Political parties will need to disclose donations totalling more than $1000 within seven days of receiving them under new laws passed in the Legislative Assembly on Tuesday (31 October).
The new “real-time” donations rule is part of a number of changes to the electoral laws which the ACT Government says will strengthen the transparency, integrity and accessibility of Territory elections.
The new laws also ban foreign donations in ACT elections in line with Commonwealth legislation.
There is a new offence for parking a vehicle carrying commercial or electoral advertising on areas such as median strips and high-speed roads.
Candidates’ use of roadside corflutes, which has become a vexed issue in the ACT, has also been restrained for road safety and environmental reasons, limiting them to 250 per candidate and entity.
Labor had originally proposed to reduce the political donations threshold to just $100 but retreated after opposition from other parties which argued it would lead to the publishing of membership lists.
Special Minister of State Chris Steel said the new law would help make campaign funding more transparent.
“Real-time donation laws will ensure that substantial donations are disclosed to the public more quickly, while protecting people who are participating in the grassroots political process, such as paying party membership fees,” he said.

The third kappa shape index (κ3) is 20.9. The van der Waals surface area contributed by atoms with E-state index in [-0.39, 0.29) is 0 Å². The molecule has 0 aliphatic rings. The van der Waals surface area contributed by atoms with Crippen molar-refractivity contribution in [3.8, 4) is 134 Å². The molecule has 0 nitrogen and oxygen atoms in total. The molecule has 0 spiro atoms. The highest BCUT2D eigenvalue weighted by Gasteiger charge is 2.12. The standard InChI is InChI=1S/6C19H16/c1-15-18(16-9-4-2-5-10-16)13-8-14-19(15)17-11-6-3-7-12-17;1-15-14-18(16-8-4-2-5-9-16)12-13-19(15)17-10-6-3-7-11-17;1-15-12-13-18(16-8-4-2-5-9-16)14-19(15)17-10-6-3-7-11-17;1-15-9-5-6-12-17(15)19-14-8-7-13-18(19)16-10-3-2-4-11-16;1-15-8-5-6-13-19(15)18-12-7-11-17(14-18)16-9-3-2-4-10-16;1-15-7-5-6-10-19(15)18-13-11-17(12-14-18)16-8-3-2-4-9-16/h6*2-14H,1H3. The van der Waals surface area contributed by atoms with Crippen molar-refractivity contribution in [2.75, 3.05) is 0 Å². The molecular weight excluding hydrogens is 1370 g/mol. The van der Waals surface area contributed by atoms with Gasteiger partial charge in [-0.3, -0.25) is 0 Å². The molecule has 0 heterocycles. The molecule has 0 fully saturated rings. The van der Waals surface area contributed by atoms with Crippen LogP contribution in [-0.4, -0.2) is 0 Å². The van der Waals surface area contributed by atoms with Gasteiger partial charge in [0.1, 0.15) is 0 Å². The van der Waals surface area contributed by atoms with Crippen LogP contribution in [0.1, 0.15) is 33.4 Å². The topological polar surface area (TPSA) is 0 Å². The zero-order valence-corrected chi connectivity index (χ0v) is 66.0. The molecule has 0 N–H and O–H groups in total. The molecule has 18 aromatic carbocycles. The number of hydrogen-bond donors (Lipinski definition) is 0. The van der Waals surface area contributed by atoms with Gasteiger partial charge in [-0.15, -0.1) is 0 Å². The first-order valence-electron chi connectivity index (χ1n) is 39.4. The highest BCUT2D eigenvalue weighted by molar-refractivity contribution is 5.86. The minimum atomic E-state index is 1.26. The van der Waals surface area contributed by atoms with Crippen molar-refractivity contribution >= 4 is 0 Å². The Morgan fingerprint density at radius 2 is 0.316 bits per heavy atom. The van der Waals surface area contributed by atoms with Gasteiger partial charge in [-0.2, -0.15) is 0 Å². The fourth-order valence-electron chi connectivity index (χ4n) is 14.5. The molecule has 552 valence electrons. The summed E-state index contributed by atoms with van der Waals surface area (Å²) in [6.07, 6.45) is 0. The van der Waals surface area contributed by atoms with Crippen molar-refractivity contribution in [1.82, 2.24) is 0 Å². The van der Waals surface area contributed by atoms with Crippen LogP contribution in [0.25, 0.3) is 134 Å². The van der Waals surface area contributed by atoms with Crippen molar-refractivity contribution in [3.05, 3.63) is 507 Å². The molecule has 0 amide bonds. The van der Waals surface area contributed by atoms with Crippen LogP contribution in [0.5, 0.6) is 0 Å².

A Greens attempt to broaden the definition of a foreign donation failed when Labor and the Canberra Liberals combined to defeat Andrew Braddock’s amendment.
Mr Braddock had wanted the law to be able to capture fossil fuel companies and arms manufacturers.
Mr Steel said the foreign donations ban was well tested, given it is based on Commonwealth law.
“We know it works in both a legal and practical sense,” he said.
Mr Steel said the penalty for the new offence of parking a vehicle displaying political advertising in an inappropriate place was $700 or a court-imposed fine of up to $3200.
“This will deter unsafe parking behaviour for advertising purposes and we will closely monitor the effectiveness of the new offence once it is implemented,” he said.
“These road safety changes will not apply in certain circumstances, such as bumper stickers or roadside advertising of vehicles for sale, either outside a dealership or by private sale.”
Mr Braddock had also attempted to have provisions allowing online voting for citizens overseas dropped, arguing its security could not be guaranteed.